The stock market is trying to form a bottom, but the economic landscape keeps changing.
With the Treasury switching its financial bailout plans and Congress fighting over a potential rescue package for automakers, investors are having a tough time figuring out what the future will bring. And that will likely mean more wild swings in the market this week.
“These are tremendous dollops of uncertainty, one after the other,” said Quincy Krosby, chief investment strategist for The Hartford. “A market needs confidence that things are going to get better. And right now there is a marked, marked lack of confidence that things are going to get better.”
The result of this bewilderment is that every rally is subsequently met with selling. Last week's selloff wiped out about $800 billion in shareholder wealth, according to the Dow Jones Wilshire 5000 index, which reflects the value of nearly all U.S. stocks. The Dow Jones industrial average finished the week down 5 percent despite a 552-point surge on Thursday.
Last week, Treasury Secretary Henry Paulson said the $700 billion financial bailout money will no longer be used to buy troubled banks' toxic assets as originally planned and instead will go toward buying stakes in the banks and other rescue efforts.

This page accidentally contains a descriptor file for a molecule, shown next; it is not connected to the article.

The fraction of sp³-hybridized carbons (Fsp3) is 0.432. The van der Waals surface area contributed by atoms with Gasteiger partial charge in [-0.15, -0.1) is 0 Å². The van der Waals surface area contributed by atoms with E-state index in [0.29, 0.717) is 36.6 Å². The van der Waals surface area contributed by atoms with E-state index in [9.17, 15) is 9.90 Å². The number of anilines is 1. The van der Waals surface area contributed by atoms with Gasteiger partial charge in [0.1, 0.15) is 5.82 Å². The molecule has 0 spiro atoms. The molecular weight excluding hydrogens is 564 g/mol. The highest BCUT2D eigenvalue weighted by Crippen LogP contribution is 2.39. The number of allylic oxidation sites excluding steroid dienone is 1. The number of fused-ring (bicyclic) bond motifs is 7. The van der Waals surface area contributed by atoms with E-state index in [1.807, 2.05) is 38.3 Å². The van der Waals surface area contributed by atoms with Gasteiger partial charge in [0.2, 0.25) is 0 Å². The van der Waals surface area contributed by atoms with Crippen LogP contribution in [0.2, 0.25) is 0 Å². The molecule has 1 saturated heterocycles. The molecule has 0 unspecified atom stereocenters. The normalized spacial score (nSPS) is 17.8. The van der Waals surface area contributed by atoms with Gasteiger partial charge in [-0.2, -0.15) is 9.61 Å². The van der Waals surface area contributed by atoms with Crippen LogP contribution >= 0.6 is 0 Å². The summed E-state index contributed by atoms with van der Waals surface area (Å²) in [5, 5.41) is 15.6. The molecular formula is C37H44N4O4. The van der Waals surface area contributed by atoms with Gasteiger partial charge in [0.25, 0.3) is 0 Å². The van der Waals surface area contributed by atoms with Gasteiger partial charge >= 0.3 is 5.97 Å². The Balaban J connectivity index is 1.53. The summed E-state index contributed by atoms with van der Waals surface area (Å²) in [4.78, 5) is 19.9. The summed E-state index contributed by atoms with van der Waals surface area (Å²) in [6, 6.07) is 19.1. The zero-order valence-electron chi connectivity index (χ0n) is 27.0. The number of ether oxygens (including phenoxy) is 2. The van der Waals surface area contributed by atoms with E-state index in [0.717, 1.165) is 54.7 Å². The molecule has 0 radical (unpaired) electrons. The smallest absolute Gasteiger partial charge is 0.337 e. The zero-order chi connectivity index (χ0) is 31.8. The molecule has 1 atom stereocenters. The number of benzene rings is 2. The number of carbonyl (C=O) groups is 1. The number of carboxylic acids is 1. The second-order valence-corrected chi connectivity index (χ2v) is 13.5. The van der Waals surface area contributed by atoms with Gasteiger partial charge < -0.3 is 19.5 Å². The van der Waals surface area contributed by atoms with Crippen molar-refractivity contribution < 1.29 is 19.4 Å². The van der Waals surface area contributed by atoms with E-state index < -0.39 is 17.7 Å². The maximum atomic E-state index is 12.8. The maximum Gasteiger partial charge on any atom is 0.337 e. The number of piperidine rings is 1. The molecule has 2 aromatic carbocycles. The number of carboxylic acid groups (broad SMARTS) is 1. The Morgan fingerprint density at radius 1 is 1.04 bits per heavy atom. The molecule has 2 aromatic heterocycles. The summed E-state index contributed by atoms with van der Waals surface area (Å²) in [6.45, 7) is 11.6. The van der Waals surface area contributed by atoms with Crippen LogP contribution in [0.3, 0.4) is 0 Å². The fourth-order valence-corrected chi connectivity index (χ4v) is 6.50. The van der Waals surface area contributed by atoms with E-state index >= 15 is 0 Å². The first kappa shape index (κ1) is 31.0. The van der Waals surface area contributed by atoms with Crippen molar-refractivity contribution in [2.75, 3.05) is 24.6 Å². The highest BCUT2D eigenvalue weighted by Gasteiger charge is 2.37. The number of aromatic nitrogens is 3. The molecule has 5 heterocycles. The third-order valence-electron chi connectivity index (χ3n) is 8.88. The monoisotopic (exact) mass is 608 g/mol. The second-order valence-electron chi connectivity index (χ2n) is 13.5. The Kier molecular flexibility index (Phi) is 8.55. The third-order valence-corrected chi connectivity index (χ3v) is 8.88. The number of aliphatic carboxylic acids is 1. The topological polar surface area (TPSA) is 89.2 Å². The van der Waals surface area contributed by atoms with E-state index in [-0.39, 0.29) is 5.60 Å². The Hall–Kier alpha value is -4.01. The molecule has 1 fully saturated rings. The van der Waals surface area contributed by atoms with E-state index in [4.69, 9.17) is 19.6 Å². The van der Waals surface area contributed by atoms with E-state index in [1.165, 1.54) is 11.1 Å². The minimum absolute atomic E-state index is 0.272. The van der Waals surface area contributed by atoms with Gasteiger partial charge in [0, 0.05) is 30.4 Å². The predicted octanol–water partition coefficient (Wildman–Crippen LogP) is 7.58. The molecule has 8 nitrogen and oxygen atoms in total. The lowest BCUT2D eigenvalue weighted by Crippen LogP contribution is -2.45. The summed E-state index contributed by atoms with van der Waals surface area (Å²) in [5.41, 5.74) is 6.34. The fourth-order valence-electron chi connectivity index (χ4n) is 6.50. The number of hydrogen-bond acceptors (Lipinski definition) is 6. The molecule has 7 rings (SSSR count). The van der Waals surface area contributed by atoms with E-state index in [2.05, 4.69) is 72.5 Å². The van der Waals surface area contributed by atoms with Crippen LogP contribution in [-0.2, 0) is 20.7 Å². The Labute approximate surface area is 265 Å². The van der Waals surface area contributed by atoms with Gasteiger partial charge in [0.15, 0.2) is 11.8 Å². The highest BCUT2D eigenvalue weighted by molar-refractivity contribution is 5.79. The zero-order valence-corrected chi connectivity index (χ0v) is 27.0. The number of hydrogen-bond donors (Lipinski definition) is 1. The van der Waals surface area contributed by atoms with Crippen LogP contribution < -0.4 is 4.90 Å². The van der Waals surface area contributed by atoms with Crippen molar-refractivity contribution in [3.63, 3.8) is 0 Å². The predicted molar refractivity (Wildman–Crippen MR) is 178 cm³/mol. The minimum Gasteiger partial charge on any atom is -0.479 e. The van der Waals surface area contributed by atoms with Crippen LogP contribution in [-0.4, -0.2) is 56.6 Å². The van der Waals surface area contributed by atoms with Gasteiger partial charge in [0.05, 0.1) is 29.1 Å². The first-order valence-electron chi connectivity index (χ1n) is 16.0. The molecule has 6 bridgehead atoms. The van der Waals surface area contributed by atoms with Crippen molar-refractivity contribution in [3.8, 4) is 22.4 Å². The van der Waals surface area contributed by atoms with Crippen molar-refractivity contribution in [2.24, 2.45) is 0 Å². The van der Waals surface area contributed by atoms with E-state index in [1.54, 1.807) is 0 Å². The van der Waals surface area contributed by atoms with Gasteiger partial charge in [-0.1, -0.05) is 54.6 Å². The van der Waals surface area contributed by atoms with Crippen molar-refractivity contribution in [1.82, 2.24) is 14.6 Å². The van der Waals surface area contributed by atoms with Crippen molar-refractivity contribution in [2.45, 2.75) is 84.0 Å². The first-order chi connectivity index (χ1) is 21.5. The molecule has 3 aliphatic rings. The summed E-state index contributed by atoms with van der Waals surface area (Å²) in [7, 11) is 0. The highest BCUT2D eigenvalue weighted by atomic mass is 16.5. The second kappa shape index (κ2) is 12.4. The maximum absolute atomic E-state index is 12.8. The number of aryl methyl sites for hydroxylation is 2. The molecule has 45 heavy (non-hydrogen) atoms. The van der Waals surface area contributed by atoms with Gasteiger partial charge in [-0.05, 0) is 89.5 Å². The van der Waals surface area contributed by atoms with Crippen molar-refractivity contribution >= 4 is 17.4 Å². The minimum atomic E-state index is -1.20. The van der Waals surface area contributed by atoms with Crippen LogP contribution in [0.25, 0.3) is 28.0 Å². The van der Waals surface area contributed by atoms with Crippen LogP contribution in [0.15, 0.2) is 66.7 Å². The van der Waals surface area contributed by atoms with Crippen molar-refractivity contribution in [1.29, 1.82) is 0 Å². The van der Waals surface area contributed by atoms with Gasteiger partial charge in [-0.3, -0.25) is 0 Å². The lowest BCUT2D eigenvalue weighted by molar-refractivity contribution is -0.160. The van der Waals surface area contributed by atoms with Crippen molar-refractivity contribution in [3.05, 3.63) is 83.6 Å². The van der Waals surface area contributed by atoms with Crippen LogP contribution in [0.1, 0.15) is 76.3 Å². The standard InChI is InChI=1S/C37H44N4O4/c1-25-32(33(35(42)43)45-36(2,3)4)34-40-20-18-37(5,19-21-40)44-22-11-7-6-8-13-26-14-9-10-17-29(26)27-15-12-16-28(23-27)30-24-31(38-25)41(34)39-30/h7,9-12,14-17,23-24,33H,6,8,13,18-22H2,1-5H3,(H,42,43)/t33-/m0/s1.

And over the weekend, after House Speaker Nancy Pelosi said the House would provide $25 billion in aid to General Motors Corp., Ford Motor Co. and Chrysler LLC, top Republican senators said they opposed the plan. Congress will discuss the issue in a session this week.
Wall Street's anxiety over the automakers is less about the companies themselves, Krosby said, and more about the hundreds of thousands of jobs tied to the U.S. automotive industry.
Last week brought some troubling news about the job market: The Labor Department said initial jobless claims in the previous week jumped to a seasonally adjusted 516,000, nearly matching the 517,000 claims reported in the aftermath of the Sept. 11, 2001, terrorist attacks.
This week, economists predict a dip in initial jobless claims, but still a number in excess of 500,000. And continuing claims, already above their 2001 levels, are expected to edge higher again, according to economists surveyed by Thomson/IFR.
As people lose their jobs and watch their homes and nest eggs plunge in value, they are spending much less — a problem for the broader economy, because it is driven primarily by consumer spending. The Commerce Department said last week that retail sales decreased by 2.8 percent in October, the largest amount on record, exceeding the 2.65 percent drop in November 2001.